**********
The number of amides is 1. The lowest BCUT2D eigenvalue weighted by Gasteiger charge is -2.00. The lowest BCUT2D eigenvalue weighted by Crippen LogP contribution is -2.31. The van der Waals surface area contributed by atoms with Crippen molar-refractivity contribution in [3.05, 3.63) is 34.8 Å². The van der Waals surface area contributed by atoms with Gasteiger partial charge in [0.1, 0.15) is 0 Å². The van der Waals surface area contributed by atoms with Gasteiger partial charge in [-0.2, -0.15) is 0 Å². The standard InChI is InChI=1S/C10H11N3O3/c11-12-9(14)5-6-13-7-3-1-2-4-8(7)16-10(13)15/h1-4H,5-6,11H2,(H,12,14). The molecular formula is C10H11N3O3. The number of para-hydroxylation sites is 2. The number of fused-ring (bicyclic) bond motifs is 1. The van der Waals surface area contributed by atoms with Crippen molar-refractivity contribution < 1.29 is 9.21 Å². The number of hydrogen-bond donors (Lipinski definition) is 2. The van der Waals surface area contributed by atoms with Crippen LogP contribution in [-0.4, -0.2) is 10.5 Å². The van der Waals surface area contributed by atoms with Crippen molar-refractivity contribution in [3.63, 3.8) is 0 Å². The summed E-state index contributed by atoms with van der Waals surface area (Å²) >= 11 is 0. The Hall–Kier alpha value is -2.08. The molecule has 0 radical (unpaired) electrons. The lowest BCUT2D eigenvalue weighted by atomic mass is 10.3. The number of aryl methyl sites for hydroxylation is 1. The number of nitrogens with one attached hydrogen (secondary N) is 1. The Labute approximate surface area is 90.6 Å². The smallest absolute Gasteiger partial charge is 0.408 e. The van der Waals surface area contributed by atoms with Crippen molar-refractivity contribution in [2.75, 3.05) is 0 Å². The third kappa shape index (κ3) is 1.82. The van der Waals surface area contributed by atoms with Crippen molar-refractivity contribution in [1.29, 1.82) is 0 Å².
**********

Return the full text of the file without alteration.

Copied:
The number of amides is 1. The lowest BCUT2D eigenvalue weighted by Gasteiger charge is -2.00. The lowest BCUT2D eigenvalue weighted by Crippen LogP contribution is -2.31. The van der Waals surface area contributed by atoms with Crippen molar-refractivity contribution in [3.05, 3.63) is 34.8 Å². The van der Waals surface area contributed by atoms with Gasteiger partial charge in [0.1, 0.15) is 0 Å². The van der Waals surface area contributed by atoms with Gasteiger partial charge in [-0.2, -0.15) is 0 Å². The standard InChI is InChI=1S/C10H11N3O3/c11-12-9(14)5-6-13-7-3-1-2-4-8(7)16-10(13)15/h1-4H,5-6,11H2,(H,12,14). The molecular formula is C10H11N3O3. The number of para-hydroxylation sites is 2. The number of fused-ring (bicyclic) bond motifs is 1. The van der Waals surface area contributed by atoms with Crippen molar-refractivity contribution < 1.29 is 9.21 Å². The number of hydrogen-bond donors (Lipinski definition) is 2. The van der Waals surface area contributed by atoms with Crippen LogP contribution in [-0.4, -0.2) is 10.5 Å². The van der Waals surface area contributed by atoms with Crippen molar-refractivity contribution in [3.63, 3.8) is 0 Å². The summed E-state index contributed by atoms with van der Waals surface area (Å²) >= 11 is 0. The Hall–Kier alpha value is -2.08. The molecule has 0 radical (unpaired) electrons. The lowest BCUT2D eigenvalue weighted by atomic mass is 10.3. The number of aryl methyl sites for hydroxylation is 1. The number of nitrogens with one attached hydrogen (secondary N) is 1. The Labute approximate surface area is 90.6 Å². The smallest absolute Gasteiger partial charge is 0.408 e. The van der Waals surface area contributed by atoms with Crippen molar-refractivity contribution in [2.75, 3.05) is 0 Å². The third kappa shape index (κ3) is 1.82. The van der Waals surface area contributed by atoms with Crippen molar-refractivity contribution in [1.29, 1.82) is 0 Å².